Grant awarded to Study Cardiovascular Malformations in Children

Houston – A $2 million grant has been awarded to Baylor College of Medicine and Texas Children’s Hospital to perform the first genome wide association study for hypoplastic left heart syndrome and other related cardiovascular malformations.

The grant was awarded by the National Heart, Lung, and Blood Institute in June 2008, and will be dispersed over a four year period.

“We began working on hypoplastic left heart syndrome more than a decade ago,” said Dr. John Belmont, professor of molecular and human genetics and pediatrics and principal investigator for the BCM/Texas Children’s study. “The genome wide approach is something that we anticipate will lead to major new insights into the causes of cardiovascular malformations.”

Hypoplastic left heart syndrome is a severe cardiovascular malformation in which the left side of the heart is underdeveloped. About 1,000 infants are born with the disorder each year. More than 3,000 children are born each year with related cardiovascular malformations.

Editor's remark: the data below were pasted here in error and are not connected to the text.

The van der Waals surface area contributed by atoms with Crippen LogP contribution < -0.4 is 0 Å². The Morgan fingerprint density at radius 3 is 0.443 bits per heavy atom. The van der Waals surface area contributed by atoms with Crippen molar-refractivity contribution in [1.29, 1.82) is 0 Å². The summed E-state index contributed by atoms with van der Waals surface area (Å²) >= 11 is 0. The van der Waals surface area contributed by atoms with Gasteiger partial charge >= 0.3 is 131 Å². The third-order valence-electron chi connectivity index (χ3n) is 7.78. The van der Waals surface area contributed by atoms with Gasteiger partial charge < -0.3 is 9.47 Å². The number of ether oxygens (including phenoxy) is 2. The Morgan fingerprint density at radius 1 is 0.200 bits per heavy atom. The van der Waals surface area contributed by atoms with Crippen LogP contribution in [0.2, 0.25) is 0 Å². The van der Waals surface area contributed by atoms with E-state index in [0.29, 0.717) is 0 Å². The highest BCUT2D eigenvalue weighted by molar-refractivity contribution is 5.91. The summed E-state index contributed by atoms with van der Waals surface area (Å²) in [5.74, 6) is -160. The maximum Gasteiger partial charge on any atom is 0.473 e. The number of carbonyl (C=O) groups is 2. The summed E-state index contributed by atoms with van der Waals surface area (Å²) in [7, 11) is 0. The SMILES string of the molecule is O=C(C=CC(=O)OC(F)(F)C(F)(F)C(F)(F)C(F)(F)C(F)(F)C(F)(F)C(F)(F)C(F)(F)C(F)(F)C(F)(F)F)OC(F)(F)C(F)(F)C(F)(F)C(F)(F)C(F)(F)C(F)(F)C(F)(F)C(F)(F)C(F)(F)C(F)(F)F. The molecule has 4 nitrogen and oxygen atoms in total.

“Surgical and medical management has reduced the mortality rate for congenital heart defects, but hypoplastic left heart syndrome remains a problem,” Belmont said. “It has been thought for some time that genetic factors play a major role in heart defects, but it has been difficult to apply standard genetic techniques to the problem.”

The genome wide association study is a new method that will allow a survey of the entire genome for common genetic variants that may influence human diseases.

Other researchers collaborating on this study include Dr. Jeffrey Towbin, professor of pediatrics at BCM and chief of cardiology at Texas Children’s, Dr. Suzanne Leal, professor of molecular and human genetics at BCM, Dr. James Lupski, professor and vice chair of molecular and human genetics at BCM, and Dr. Kim McBride, Center for Molecular and Human Genetics, Nationwide Children’s Hospital, Ohio State University.

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